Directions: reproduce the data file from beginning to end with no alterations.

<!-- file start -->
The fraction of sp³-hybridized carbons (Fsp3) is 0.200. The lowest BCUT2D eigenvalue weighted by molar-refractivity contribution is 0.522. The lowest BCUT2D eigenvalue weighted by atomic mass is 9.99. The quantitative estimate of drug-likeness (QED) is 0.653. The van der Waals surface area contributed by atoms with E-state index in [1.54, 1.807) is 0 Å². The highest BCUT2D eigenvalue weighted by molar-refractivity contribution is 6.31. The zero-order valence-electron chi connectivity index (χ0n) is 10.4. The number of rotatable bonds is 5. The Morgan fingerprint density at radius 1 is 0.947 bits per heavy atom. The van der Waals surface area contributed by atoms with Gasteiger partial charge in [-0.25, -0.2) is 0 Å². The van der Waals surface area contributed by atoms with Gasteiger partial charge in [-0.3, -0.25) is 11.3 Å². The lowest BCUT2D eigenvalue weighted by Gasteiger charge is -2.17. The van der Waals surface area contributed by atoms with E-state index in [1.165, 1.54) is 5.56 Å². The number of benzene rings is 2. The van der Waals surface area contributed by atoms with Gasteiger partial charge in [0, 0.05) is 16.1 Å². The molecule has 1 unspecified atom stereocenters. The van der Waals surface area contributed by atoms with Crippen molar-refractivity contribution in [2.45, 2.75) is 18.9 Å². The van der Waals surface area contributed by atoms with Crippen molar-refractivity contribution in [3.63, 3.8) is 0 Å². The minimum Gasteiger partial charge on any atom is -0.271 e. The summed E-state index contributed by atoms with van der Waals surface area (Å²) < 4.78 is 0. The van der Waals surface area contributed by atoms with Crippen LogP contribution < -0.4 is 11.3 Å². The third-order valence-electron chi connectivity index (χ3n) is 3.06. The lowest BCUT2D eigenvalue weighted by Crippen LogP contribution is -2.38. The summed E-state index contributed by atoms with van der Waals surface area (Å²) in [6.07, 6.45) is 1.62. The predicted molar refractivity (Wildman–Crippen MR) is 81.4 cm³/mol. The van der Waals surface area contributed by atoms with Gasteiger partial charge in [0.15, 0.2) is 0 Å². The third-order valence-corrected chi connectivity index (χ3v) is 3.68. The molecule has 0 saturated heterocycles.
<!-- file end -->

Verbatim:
The fraction of sp³-hybridized carbons (Fsp3) is 0.200. The lowest BCUT2D eigenvalue weighted by molar-refractivity contribution is 0.522. The lowest BCUT2D eigenvalue weighted by atomic mass is 9.99. The quantitative estimate of drug-likeness (QED) is 0.653. The van der Waals surface area contributed by atoms with E-state index in [1.54, 1.807) is 0 Å². The highest BCUT2D eigenvalue weighted by molar-refractivity contribution is 6.31. The zero-order valence-electron chi connectivity index (χ0n) is 10.4. The number of rotatable bonds is 5. The Morgan fingerprint density at radius 1 is 0.947 bits per heavy atom. The van der Waals surface area contributed by atoms with Gasteiger partial charge in [-0.25, -0.2) is 0 Å². The van der Waals surface area contributed by atoms with Gasteiger partial charge in [-0.3, -0.25) is 11.3 Å². The lowest BCUT2D eigenvalue weighted by Gasteiger charge is -2.17. The van der Waals surface area contributed by atoms with E-state index in [1.165, 1.54) is 5.56 Å². The number of benzene rings is 2. The van der Waals surface area contributed by atoms with Gasteiger partial charge in [0, 0.05) is 16.1 Å². The molecule has 1 unspecified atom stereocenters. The van der Waals surface area contributed by atoms with Crippen molar-refractivity contribution in [2.45, 2.75) is 18.9 Å². The van der Waals surface area contributed by atoms with Crippen molar-refractivity contribution in [3.63, 3.8) is 0 Å². The minimum Gasteiger partial charge on any atom is -0.271 e. The summed E-state index contributed by atoms with van der Waals surface area (Å²) < 4.78 is 0. The van der Waals surface area contributed by atoms with Crippen LogP contribution < -0.4 is 11.3 Å². The third-order valence-electron chi connectivity index (χ3n) is 3.06. The lowest BCUT2D eigenvalue weighted by Crippen LogP contribution is -2.38. The summed E-state index contributed by atoms with van der Waals surface area (Å²) in [6.07, 6.45) is 1.62. The predicted molar refractivity (Wildman–Crippen MR) is 81.4 cm³/mol. The van der Waals surface area contributed by atoms with Gasteiger partial charge in [0.15, 0.2) is 0 Å². The third-order valence-corrected chi connectivity index (χ3v) is 3.68. The molecule has 0 saturated heterocycles.